Burke’s son attended the Spy Kids themed camp where the children learned to decode mysteries in art and received a science lesson in chemistry and camouflage. Burke said the camps at the Arts Center came highly recommended to him by friends, and the convenience of an all-day camp made it a good choice.

“We (my wife and I) needed an option for activities because we take the summer to do professional development,” Burke said.

Higginson said there are a variety of classes for middle and high school-aged students to choose from, too. Like Arts Space, the Arts Institutes have themes, but they are based on a specific medium of art. Four or five mediums ranging from darkroom photography to improv instruction are offered during each session.

The Arts Institute Intensives allow students to study more specific techniques for either architecture and landscape drawing or drawing alternatives, and are intended to help students create portfolio materials to use when applying for schools.

“They’re really things that they can study in-depth that they can’t get at their school,” Higginson said.

Higginson said another popular option at the center is the summer youth theater program, which is a three-week camp culminating in a show performed by the children at the end of the session. This summer the kids are putting on “Pirates of Penzance,” “Macbeth,” “The Complete History of Kansas in Sixty Minutes” and “Hairspray.”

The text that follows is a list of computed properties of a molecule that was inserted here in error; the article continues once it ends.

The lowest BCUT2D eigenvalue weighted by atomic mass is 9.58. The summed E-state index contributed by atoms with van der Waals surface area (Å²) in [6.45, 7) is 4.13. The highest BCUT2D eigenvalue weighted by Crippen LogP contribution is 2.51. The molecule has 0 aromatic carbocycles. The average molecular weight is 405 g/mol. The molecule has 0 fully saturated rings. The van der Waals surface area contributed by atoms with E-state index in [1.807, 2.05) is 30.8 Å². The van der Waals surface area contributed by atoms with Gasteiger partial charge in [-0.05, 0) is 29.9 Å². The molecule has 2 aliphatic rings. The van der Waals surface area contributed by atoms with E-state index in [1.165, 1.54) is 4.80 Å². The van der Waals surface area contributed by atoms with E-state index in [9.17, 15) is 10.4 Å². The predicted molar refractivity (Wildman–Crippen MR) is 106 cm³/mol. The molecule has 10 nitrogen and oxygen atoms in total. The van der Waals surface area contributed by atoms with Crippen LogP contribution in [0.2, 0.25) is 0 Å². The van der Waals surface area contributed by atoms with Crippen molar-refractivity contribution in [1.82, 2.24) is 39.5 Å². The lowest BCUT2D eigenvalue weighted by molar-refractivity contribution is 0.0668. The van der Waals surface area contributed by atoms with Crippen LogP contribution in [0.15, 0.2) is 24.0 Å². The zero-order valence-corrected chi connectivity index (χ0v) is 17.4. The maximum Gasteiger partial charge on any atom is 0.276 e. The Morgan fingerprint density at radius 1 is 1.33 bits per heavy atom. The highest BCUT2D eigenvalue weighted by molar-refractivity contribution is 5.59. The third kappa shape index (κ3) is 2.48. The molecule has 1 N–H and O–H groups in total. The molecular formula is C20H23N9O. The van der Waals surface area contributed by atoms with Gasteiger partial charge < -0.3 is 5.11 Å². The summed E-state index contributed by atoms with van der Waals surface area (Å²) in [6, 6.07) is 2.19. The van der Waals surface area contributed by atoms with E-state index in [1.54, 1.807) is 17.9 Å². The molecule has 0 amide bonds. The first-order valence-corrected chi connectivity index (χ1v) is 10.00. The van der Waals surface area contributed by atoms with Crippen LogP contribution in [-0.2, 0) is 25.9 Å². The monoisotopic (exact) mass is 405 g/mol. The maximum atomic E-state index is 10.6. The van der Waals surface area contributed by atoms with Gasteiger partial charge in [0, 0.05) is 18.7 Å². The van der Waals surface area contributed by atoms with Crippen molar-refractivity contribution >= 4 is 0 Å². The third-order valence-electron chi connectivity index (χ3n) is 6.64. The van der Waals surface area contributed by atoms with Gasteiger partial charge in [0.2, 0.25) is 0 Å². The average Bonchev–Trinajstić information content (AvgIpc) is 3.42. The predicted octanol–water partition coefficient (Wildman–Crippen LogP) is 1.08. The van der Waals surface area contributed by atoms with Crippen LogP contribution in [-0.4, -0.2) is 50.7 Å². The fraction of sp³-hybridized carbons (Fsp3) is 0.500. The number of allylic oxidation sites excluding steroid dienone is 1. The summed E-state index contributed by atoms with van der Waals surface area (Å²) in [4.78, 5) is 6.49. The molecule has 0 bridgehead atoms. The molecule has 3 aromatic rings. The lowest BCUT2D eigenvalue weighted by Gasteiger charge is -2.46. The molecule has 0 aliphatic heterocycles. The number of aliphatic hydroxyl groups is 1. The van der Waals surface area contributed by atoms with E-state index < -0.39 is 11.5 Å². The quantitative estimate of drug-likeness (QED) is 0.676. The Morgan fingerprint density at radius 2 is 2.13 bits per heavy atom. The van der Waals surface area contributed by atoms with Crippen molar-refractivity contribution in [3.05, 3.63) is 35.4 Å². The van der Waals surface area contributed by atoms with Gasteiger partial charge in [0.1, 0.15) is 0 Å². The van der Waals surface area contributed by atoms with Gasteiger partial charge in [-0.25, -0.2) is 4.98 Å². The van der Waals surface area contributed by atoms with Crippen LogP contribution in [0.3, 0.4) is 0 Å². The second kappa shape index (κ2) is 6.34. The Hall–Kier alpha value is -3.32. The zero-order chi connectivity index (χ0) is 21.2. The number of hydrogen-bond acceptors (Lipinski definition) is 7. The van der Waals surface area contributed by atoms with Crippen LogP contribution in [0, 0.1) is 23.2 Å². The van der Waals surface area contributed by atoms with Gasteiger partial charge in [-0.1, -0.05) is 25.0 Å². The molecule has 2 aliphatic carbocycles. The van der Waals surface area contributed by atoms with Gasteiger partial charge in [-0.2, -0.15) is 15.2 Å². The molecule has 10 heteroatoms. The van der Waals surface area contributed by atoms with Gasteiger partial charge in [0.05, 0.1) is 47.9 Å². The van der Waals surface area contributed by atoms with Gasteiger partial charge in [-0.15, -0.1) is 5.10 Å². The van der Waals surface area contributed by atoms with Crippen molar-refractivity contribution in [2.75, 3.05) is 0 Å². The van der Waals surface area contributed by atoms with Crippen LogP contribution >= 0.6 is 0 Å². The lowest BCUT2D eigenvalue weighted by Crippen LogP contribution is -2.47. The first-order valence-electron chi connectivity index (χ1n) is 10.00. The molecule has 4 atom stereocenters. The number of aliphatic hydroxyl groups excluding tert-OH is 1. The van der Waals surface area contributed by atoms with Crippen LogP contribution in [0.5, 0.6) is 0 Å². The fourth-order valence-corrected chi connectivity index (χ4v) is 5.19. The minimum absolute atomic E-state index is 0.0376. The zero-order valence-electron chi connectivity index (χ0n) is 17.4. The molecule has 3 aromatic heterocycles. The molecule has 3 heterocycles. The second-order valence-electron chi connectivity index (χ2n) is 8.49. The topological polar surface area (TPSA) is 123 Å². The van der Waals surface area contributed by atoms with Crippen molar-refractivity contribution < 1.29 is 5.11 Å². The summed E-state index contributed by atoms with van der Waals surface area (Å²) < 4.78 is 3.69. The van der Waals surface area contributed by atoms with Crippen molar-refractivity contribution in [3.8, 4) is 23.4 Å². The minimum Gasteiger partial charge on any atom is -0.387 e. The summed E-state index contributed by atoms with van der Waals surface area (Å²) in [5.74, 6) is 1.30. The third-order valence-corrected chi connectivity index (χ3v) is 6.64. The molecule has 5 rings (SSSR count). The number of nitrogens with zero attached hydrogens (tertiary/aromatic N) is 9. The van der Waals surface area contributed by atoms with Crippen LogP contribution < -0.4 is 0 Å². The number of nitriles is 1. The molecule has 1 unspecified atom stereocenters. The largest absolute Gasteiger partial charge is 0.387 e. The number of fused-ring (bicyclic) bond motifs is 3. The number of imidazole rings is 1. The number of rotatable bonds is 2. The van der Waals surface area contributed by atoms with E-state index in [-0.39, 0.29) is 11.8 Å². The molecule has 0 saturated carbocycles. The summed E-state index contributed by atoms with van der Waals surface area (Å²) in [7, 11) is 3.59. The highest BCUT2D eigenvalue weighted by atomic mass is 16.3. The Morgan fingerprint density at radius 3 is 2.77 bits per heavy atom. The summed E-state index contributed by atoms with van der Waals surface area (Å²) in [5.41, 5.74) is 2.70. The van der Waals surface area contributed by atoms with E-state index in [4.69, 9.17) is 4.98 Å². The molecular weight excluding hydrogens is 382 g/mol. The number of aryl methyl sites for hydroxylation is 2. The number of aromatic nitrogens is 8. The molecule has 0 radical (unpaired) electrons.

“It’s really an important investment for kids to put that time in the summer to broaden education, not to mention the self-satisfaction of gaining those skills,” Higginson said.

Lawrence Parks and Recreation

The city of Lawrence has a variety of camps to meet the interests of almost any child. Although there are the typical sports camps, there are also computer and technology camps, water camps, rocket camp, traditional playground camps and nature camps.

Steinbrock said the nature camps, which are hosted by Prairie Park Nature Center, are some of the most popular camps the city offers. The children get the chance to learn about outdoor survival, habitats, animal identification and plants. Some weeks there is the opportunity to handle live animals, and for older students, the chance to experience what it is like to be a naturalist by working as a nature center junior staff member.

Burke’s son participated in the camps last summer. He liked that it had structure and learning, but his son was still able to spend time outdoors.

Because there are so many options for parents to choose from when deciding which camps to enroll their child in, Steinbrock said it is important to talk to the child about their likes and dislikes and what they want to accomplish this summer. Ask them if they are having fun during a certain activity, but pay attention to their behavior and if they’re excited about it, too.

“I think parents have a pretty good idea of what their kids can tolerate and can’t tolerate,” Steinbrock said.

Enrollment for classes offered through the city and the arts center is currently open for most camps and classes. For a complete list of classes offered, dates and prices, visit the city of Lawrence Park and Recreation Department’s website and the Lawrence Arts Center’s website.